Streets now named after three exceptional women

Louise-Hippolyte, Anne-Marie Campora and Joséphine Baker have all been given the distinction of having spaces in Monaco named after them in honour of the impact each made on the history of the Principality.
Three new spaces in Larvotto have been dedicated to celebrate the lives and achievements of three women who had attachments to Monaco.
In a ceremony that took place on Saturday 25th September, Prince Albert II and Caroline, Princess of Hanover were present for the naming of these new public spaces, namely the Promenade Princesse Louise-Hippolyte, Place Anne-Marie Campora and Place Joséphine Baker.
Mayor Georges Marsan, Minister of State Pierre Dartout, Monseigneur Vicar General Guillaume Paris, representing the Archbishop of Monaco, and Stéphane Valeri, President of the National Council, welcomed the Prince and Princess along with high-ranking representatives from Monegasque institutions to celebrate the inaugurations. Members of both the Campora and Baker families were also on hand to witness the symbolic event.
“The Communal Council wished that three new Larvotto spaces pay tribute to three exceptional women,” said the Mayor in his speech.
The Louise-Hippolyte Promenade is named for the only sovereign Princess in the history of the Principality. Upon the death of her father, Prince Antoine I, in 1731, she ascended to the throne where she sat for only 10 months before her untimely death from smallpox at the age of 34.
Monaco’s first and only female mayor has been given her own square also, the Place Anne-Marie Campora, to mark her 12 years in office which spanned from 1991 to 2003. Prior to becoming mayor, she served on the Municipal Council for eight years. She is described as a woman “entirely devoted to her city, her country and its culture” and she was known to have worked tirelessly to improve daily life for all the people of Monaco. Some of her achievements included developing support services for the elderly and creating day and childcare options for children, such as mini clubs and drop-in centres.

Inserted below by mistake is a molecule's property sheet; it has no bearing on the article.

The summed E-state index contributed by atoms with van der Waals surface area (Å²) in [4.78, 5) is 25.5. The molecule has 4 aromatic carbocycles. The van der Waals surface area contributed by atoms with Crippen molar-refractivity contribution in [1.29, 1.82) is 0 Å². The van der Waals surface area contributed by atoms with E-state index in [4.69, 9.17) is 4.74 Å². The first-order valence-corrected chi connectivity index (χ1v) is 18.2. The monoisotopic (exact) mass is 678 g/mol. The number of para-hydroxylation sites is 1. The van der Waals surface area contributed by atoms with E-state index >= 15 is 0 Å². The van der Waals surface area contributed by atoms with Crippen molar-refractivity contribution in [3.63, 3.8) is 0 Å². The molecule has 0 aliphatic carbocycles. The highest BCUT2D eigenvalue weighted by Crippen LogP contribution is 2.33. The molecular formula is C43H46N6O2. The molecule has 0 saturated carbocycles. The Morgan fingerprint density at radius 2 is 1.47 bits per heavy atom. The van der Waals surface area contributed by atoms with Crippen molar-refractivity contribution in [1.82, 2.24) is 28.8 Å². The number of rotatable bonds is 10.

Last but not least, Place Joséphine Baker has been dedicated to an internationally recognised multi-talented artist and the first black woman to become a star in France. Baker was more than just a talented star, though, she also served as a counterespionage agent, at great risk to herself, during World War II and played a part in the French Resistance efforts. Later in life, she became a vocal advocate for racial equality. She is the only American-born woman to receive full French military honors at her funeral, and she is interred in Louis II Cemetery in Monaco as a result of her close ties to Princess Grace and the Principality.
Plaques were unveiled at each of the locations by the Prince and Princess, followed by a blessing from Monseigneur Paris. Music accompanied each presentation. Municipal music was played at Place Anne-Marie Campora, a piece played on the harpsichord by a professor from the Rainier III Academy on the Promenade Louise-Hippolyte, and a piece depicting the Charleston was performed by the professors of the Conservatory of Jazz at the Place Joséphine Baker.
To finalise in the mayor’s words, “to attribute the names of these remarkable women to public spaces is to guarantee that they will continue to exist in memories (…) It is also to affirm the link between the history of Monaco and its future, between roots and modernity. Let us hope that these places maintain and nourish the memory of these great women, who were deeply attached to the Principality.”
Top photo: Gaetan Luci / Prince’s Palace